New Leukemia Treatment Looks Promising
A cure for cancer has long been viewed as the Holy Grail of biomedical research, and a team of researchers from Memorial Sloan-Kettering Cancer Center in New York released a study this week that suggests they could be close to finding a real, viable cure for leukemia, an aggressive blood cancer.
The researchers manipulated patients’ T-cells, one type of cell responsible for responding to and destroying threats to the immune system, so that they would attack the patient’s own cancerous B-cells, another type of cell that regulates immune response in healthy people but spreads cancer in leukemia sufferers. The researchers programmed the T-cells to attach themselves to the protein that is present on the surface of cancerous B-cells, allowing the T-cell to effectively destroy the cancer. A New York Times article about the therapy explains the process:
The treatment uses patients’ own T-cells, a type of white blood cell that normally fights viruses and cancer. The patient’s blood is run through a machine that extracts T-cells and returns the rest of the blood to the body. Researchers then do some genetic engineering: they use a disabled virus as a “vector” to carry new genetic material into the T cells, which reprograms them to recognize and kill any cell that carries a particular protein on its surface.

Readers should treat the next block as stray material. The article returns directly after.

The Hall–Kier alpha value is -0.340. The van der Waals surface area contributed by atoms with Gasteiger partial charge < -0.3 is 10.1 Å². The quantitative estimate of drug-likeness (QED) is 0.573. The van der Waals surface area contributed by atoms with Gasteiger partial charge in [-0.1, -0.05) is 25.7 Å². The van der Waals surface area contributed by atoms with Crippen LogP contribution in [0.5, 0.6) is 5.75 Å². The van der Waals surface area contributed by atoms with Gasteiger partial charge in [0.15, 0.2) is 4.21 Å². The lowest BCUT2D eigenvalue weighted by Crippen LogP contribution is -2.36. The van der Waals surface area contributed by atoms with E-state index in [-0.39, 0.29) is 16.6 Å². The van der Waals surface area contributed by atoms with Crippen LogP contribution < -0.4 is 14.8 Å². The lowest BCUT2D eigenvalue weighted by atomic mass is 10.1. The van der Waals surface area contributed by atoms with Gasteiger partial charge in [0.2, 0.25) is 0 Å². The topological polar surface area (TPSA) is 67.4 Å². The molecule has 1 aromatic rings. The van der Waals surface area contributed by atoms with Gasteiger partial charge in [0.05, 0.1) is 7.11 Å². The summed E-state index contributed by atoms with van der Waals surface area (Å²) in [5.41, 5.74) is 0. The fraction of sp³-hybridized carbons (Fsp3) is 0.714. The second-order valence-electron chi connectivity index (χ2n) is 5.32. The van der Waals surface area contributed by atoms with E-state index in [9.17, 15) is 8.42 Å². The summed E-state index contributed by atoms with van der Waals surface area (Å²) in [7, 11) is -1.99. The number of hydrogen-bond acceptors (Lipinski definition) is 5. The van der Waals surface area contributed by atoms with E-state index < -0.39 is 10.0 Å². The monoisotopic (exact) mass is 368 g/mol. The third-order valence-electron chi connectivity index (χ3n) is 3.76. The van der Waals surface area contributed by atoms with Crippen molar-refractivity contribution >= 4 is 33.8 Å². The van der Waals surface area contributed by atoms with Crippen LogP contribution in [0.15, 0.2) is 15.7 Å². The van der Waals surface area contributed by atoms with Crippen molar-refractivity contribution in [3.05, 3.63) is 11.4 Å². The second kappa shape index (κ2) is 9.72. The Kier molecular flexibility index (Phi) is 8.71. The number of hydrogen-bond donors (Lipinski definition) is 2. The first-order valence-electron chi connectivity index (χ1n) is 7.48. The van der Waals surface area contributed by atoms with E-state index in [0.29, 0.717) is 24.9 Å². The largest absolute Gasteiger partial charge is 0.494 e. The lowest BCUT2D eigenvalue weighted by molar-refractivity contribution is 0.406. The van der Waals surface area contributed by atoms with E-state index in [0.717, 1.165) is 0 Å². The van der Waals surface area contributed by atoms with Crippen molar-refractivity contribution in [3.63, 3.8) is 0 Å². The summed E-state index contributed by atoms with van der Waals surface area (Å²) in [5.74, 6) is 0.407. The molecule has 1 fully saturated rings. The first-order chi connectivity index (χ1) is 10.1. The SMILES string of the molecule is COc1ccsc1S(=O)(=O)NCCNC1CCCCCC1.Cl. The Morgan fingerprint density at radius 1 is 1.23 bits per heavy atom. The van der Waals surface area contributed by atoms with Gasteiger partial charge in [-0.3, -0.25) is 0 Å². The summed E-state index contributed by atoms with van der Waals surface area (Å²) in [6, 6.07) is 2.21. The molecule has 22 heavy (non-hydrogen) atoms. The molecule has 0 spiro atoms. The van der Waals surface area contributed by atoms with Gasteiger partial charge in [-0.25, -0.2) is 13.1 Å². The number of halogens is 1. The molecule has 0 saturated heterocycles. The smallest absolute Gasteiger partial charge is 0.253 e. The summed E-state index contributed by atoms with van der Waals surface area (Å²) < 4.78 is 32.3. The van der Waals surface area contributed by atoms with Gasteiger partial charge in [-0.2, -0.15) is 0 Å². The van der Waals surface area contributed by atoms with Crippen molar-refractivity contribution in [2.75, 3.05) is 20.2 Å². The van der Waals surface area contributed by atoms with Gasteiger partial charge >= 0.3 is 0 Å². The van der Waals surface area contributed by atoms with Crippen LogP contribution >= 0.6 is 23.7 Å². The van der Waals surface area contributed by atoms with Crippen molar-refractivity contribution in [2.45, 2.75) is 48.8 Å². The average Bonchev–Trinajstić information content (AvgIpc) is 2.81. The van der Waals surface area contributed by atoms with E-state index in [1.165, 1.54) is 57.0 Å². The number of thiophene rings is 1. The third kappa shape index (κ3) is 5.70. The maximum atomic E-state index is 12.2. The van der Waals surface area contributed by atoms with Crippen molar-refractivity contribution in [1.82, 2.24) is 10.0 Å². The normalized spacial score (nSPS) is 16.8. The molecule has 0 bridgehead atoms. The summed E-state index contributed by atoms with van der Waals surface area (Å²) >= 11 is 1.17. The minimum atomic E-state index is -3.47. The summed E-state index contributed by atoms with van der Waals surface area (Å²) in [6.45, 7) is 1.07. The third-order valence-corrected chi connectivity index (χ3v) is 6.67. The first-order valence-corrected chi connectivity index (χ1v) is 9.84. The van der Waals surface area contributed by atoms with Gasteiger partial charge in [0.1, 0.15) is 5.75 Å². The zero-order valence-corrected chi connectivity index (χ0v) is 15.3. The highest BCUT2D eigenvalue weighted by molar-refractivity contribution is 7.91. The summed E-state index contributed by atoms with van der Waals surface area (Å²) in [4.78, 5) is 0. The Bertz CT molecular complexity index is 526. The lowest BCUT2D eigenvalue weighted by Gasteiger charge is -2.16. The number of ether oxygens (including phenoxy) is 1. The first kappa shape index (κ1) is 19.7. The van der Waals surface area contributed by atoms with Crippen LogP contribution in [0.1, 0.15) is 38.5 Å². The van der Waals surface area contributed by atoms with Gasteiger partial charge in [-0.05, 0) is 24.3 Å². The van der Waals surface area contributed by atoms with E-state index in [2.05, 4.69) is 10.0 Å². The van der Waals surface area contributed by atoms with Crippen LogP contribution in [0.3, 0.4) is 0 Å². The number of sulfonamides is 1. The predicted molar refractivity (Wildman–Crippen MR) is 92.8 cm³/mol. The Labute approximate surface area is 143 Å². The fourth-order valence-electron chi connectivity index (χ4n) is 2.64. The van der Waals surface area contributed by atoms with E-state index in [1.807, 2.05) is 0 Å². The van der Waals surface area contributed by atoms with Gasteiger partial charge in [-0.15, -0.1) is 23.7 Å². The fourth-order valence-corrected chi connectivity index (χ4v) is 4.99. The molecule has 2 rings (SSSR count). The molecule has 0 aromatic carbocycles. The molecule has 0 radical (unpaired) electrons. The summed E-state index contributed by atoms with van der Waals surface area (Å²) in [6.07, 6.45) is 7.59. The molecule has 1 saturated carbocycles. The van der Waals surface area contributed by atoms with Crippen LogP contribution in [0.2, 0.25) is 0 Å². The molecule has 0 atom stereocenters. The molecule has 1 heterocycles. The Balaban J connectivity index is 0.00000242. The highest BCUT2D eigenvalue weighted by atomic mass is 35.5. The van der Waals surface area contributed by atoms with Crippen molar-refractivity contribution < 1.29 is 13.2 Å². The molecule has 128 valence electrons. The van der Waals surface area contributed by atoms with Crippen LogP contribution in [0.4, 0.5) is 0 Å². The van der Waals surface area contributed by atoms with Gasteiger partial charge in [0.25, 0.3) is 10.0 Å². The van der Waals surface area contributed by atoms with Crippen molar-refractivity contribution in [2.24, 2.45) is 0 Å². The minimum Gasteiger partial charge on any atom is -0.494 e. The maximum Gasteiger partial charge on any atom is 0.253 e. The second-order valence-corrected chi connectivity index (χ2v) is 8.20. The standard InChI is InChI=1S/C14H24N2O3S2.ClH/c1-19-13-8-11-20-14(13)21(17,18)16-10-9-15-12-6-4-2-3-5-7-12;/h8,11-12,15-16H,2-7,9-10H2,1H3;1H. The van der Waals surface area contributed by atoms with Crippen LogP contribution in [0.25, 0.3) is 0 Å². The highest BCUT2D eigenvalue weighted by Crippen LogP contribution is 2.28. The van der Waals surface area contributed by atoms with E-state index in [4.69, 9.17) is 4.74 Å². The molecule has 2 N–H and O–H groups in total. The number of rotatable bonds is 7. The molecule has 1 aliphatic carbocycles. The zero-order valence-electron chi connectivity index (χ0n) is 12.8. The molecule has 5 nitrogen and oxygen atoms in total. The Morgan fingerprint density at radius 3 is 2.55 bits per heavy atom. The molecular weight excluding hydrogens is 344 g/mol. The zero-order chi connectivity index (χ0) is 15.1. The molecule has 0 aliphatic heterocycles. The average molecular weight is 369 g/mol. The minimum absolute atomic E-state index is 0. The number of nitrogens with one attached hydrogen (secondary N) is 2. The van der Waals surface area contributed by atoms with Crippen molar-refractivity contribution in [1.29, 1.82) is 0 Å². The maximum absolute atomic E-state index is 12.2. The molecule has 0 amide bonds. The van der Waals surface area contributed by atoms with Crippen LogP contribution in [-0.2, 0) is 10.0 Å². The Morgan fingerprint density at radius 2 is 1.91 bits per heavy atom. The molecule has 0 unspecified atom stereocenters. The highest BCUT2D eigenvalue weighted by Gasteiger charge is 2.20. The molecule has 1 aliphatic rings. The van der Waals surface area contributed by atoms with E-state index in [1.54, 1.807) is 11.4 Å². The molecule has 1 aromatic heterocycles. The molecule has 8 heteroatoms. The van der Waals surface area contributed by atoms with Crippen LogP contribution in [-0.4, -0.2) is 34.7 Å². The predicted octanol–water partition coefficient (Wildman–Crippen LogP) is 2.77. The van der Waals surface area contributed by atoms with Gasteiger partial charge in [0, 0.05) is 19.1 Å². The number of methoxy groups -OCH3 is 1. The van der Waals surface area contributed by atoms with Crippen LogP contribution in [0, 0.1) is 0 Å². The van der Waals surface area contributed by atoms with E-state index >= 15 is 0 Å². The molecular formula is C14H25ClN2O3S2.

Though the technique was only implemented on a small scale (five patients), the researchers saw dramatic results in some—one patient, the Times article reports, saw his cancer disappear in an amazing (and, we have to say, slightly unbelievable) eight days.
It’s not all good news, though. The treatment did not work in all of the participants, and a Forbes article about the research points out that the treatment can be toxic to the body, necessitating an aggressive steroid regimen to keep the negative side effects at bay. Nonetheless, experts in the field are excited about the topic. The Times article quotes the study’s senior author, Dr. Michel Sadelain:
“We’re creating living drugs,” Dr. Sadelain said. “It’s an exciting story that’s just beginning.”